[Crossref]

Yin, C.

C. Yin, M. Zhang, and Y. Bo, “Multilayer brightness temperature tracing method for rough surface scene simulation in passive millimeter-wave imaging,” Int. J. Antenn. Propag. 2016, 1–13 (2016).
[Crossref]

Yu, W.

W. Yu, X. Chen, and L. Wu, “Segmentation of concealed objects in passive millimeter-wave images based on the gaussian mixture model,” J. Infrared, Millimeter, Terahertz Waves 36(4), 400–421 (2015).
[Crossref]

Yueh, S. H.

S. H. Yueh, W. J. Wilson, F. K. Li, S. V. Nghiem, and W. B. Ricketts, “Polarimetric brightness temperatures of sea surfaces measured with aircraft k-and ka-band radiometers,” IEEE Trans. Geosci. Remote Sensing 35(5), 1177–1187 (1997).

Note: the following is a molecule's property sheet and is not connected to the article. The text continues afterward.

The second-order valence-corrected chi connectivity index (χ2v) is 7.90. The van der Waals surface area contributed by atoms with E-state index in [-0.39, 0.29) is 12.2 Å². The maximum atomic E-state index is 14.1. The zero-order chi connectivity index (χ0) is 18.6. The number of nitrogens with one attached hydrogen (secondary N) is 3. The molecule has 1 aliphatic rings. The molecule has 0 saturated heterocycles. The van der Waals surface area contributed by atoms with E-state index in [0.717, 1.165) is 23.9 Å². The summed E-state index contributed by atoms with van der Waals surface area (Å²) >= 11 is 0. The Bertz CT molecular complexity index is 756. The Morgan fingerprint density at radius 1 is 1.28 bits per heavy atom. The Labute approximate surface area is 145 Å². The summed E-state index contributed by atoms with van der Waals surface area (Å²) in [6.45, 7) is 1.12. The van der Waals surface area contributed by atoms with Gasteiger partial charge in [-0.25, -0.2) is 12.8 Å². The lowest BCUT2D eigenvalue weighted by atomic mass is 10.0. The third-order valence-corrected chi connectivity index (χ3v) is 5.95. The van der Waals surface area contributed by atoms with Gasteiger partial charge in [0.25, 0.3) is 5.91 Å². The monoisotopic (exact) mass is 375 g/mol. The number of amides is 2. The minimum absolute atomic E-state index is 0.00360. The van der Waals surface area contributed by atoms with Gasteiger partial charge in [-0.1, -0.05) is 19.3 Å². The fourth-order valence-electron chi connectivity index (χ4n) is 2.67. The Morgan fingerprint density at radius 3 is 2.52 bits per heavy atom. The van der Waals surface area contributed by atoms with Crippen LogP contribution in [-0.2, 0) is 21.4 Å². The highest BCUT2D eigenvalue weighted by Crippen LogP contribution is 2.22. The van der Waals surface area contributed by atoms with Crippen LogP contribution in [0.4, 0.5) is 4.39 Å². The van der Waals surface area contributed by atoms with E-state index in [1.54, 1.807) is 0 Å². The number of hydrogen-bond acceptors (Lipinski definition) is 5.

[Crossref]

Yujiri, L.

L. Yujiri, M. Shoucri, and P. Moffa, “Passive millimeter-wave imaging,” IEEE Microw. Mag. 4(3), 39–50 (2003).
[Crossref]

Zebker, H. A.

F. T. Ulaby, D. G. Long, W. J. Blackwell, C. Elachi, A. K. Fung, C. Ruf, K. Sarabandi, H. A. Zebker, and J. Van Zyl, “Microwave radar and radiometric remote sensing (University of Michigan, 2014).

Zhang, C.

C. Zhang and J. Wu, “Image simulation for ground objects microwave radiation,” Journal of Electronics and Information Technology 29, 2425–2728 (2007).

Zhang, M.

C. Yin, M. Zhang, and Y. Bo, “Multilayer brightness temperature tracing method for rough surface scene simulation in passive millimeter-wave imaging,” Int. J. Antenn. Propag. 2016, 1–13 (2016).
[Crossref]

Zhang, S.

Y. Su, S. Zhang, X. Shao, and J. Yang, “The dense filamentary giant molecular cloud g23. 0–0.4: birthplace of ongoing massive star formation,” ApJ 811(2), 134 (2015).
[Crossref]

Zhang, X.

F. Hu, Y. Cheng, L. Gui, L. Wu, X. Zhang, X. Peng, and J. Su, “Polarization-based material classification technique using passive millimeter-wave polarimetric imagery,” Appl. Opt. 55(31), 8690–8697 (2016).